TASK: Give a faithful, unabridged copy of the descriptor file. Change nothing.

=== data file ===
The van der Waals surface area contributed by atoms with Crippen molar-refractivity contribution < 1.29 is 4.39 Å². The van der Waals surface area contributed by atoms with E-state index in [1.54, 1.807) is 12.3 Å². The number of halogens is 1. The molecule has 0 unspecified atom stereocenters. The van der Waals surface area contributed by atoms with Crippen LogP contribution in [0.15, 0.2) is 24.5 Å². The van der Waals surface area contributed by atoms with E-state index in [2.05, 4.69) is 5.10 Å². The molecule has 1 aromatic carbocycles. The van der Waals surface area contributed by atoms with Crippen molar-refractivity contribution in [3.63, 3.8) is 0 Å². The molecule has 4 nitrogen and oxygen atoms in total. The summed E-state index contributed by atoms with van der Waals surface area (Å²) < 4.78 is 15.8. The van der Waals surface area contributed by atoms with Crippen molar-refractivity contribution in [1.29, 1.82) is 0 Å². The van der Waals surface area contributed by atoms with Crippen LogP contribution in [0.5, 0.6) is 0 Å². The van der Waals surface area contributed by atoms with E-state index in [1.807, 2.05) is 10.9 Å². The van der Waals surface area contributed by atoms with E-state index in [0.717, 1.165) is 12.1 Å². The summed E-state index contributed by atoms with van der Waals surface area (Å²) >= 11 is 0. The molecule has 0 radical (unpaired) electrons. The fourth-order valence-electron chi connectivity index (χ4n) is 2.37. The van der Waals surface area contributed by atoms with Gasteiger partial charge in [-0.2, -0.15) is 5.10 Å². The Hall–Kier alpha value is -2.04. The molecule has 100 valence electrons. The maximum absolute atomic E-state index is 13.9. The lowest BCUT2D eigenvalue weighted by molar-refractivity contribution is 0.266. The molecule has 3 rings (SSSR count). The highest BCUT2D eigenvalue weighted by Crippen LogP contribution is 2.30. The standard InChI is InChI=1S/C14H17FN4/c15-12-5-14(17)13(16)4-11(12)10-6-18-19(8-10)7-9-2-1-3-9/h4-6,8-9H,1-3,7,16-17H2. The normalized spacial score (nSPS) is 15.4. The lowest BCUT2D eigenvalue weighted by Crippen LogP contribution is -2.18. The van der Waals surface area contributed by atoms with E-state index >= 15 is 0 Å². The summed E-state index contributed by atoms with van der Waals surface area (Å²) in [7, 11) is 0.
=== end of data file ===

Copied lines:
The van der Waals surface area contributed by atoms with Crippen molar-refractivity contribution < 1.29 is 4.39 Å². The van der Waals surface area contributed by atoms with E-state index in [1.54, 1.807) is 12.3 Å². The number of halogens is 1. The molecule has 0 unspecified atom stereocenters. The van der Waals surface area contributed by atoms with Crippen LogP contribution in [0.15, 0.2) is 24.5 Å². The van der Waals surface area contributed by atoms with E-state index in [2.05, 4.69) is 5.10 Å². The molecule has 1 aromatic carbocycles. The van der Waals surface area contributed by atoms with Crippen molar-refractivity contribution in [3.63, 3.8) is 0 Å². The molecule has 4 nitrogen and oxygen atoms in total. The summed E-state index contributed by atoms with van der Waals surface area (Å²) < 4.78 is 15.8. The van der Waals surface area contributed by atoms with Crippen molar-refractivity contribution in [1.29, 1.82) is 0 Å². The van der Waals surface area contributed by atoms with Crippen LogP contribution in [0.5, 0.6) is 0 Å². The van der Waals surface area contributed by atoms with E-state index in [1.807, 2.05) is 10.9 Å². The van der Waals surface area contributed by atoms with E-state index in [0.717, 1.165) is 12.1 Å². The summed E-state index contributed by atoms with van der Waals surface area (Å²) >= 11 is 0. The molecule has 0 radical (unpaired) electrons. The fourth-order valence-electron chi connectivity index (χ4n) is 2.37. The van der Waals surface area contributed by atoms with Gasteiger partial charge in [-0.2, -0.15) is 5.10 Å². The Hall–Kier alpha value is -2.04. The molecule has 100 valence electrons. The maximum absolute atomic E-state index is 13.9. The lowest BCUT2D eigenvalue weighted by molar-refractivity contribution is 0.266. The molecule has 3 rings (SSSR count). The highest BCUT2D eigenvalue weighted by Crippen LogP contribution is 2.30. The standard InChI is InChI=1S/C14H17FN4/c15-12-5-14(17)13(16)4-11(12)10-6-18-19(8-10)7-9-2-1-3-9/h4-6,8-9H,1-3,7,16-17H2. The normalized spacial score (nSPS) is 15.4. The lowest BCUT2D eigenvalue weighted by Crippen LogP contribution is -2.18. The van der Waals surface area contributed by atoms with E-state index >= 15 is 0 Å². The summed E-state index contributed by atoms with van der Waals surface area (Å²) in [7, 11) is 0.